If you have fibre sides or top, the high suction setting on the vacuum will pull fibres from the refractory material.  You need to use a low setting to avoid damaging the insulating materials.  Gently pass the brush attachment along the insulating fibre and along the elements.

This vacuuming of the kiln does not need to be done on every firing, only at regular intervals.  It is also a good time to check the condition of the elements and condition of the interior of the kiln.  Any element tail connections can be checked for tightness.  The condition of the bricks can be checked as you vacuum. 

Of course, if you are going to fire an important piece, it is a good idea to make sure the kiln is clean before you start. But daily cleaning is not required.

It is not only the interior structure of the kiln that needs to be clean.  You should be checking the cleanliness of your kiln furniture too.  Make sure you keep the shelves dust free and regularly kiln wash them.  Check the kiln posts for flaking kiln wash and dust.  Clean off any dust or loose material and re-coat as necessary.  

And while you are doing all this cleaning, you could vacuum the outside of the kiln too.

Wednesday, 1 May 2019

Firing Bullseye and Oceanside Together

Is it possible to fire Oceanside (formerly Spectrum) and Bullseye at the same time?

Yes, it is possible to fire pieces made of Oceanside and pieces made of Bullseye in the same firing – as long as the glass is not mixed in one piece.

There will be differences in profile as the temperatures for Spectrum are a little less than for Bullseye at all stages.  A rounded tack for Spectrum will be a much sharper edged tack for the Bullseye, etc.  If you can accommodate those differences you can continue to fire.

It is a bit easier on slumping operations as you can use the lower slumping temperature for Spectrum and extend the soak for the Bullseye glass.  Or, choose a mould for the Bullseye that requires less time than the Spectrum, so they complete the slump at the same time.

The annealing points are different, of course.  But not by much – Spectrum is 510°C and Bullseye 516°C (for any but thick pieces).  These are not far away from each other.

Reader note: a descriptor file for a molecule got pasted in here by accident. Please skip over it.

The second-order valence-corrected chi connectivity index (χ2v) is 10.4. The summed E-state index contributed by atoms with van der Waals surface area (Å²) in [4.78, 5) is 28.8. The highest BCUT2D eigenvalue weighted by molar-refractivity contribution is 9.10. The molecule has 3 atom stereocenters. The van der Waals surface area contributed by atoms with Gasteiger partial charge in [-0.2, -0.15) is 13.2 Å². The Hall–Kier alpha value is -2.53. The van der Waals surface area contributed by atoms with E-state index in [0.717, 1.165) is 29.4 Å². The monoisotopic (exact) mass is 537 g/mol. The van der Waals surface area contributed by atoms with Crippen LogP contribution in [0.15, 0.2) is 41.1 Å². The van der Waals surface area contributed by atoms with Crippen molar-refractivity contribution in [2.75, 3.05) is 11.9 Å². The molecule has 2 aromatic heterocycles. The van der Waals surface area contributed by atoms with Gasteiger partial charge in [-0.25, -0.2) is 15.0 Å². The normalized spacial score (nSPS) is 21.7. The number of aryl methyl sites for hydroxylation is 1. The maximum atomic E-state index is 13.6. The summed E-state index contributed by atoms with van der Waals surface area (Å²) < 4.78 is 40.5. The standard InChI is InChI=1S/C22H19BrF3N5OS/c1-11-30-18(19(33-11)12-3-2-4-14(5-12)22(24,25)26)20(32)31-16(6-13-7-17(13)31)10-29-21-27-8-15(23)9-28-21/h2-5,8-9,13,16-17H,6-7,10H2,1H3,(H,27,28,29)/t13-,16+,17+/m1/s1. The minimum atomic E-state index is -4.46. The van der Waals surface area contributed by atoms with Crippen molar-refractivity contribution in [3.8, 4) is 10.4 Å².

There are two main approaches to annealing different glass in the same firing.

One is to use a shotgun approach.  This means that you choose your upper anneal soak – in this case 516°C – and hold the temperature for the required amount of time.  Then proceed more slowly than usual – say 50°C /hour rather than 80C/hour – until about 55°C below the lower anneal point.  Then proceed to the rest of the cooling.

The other approach is to anneal soak at both annealing points before proceeding to the anneal cool.  This approach is probably best with thicker than 6mm pieces than the shotgun method.  It is also required if you use the Bullseye lower annealing point of 482C.  You would anneal at 510°C and again at 482°C and soak at each point for the required time for thickness.  This doubles the annealing time, thus reducing the advantage of one over two firings.

There is a third approach for pieces less than 9mm that will eliminate the double anneal soak.  Choose a single annealing temperature.  The two annealing points for Bullseye and Spectrum are so close (510°C and 516°C) that you could chose a mid-point between them (say 513°C) and soak there before proceeding to the anneal cool.  

It might be even better to choose a temperature midway between 510°C and 482°C (say 499°C) and soak both glasses for a longer period to ensure the temperature is equalised before proceeding to a slow rate of anneal cool.  This will be especially applicable for tack fused pieces, which require more care than full fused pieces.  Remember that you should be soaking at the temperature equalisation hold for at least twice the thickness of the thickest part of the piece.  Then reduce the temperature at the rate recommended for the thickness indicated.  Look at the Bullseye chart for annealing thick slabs for the rates.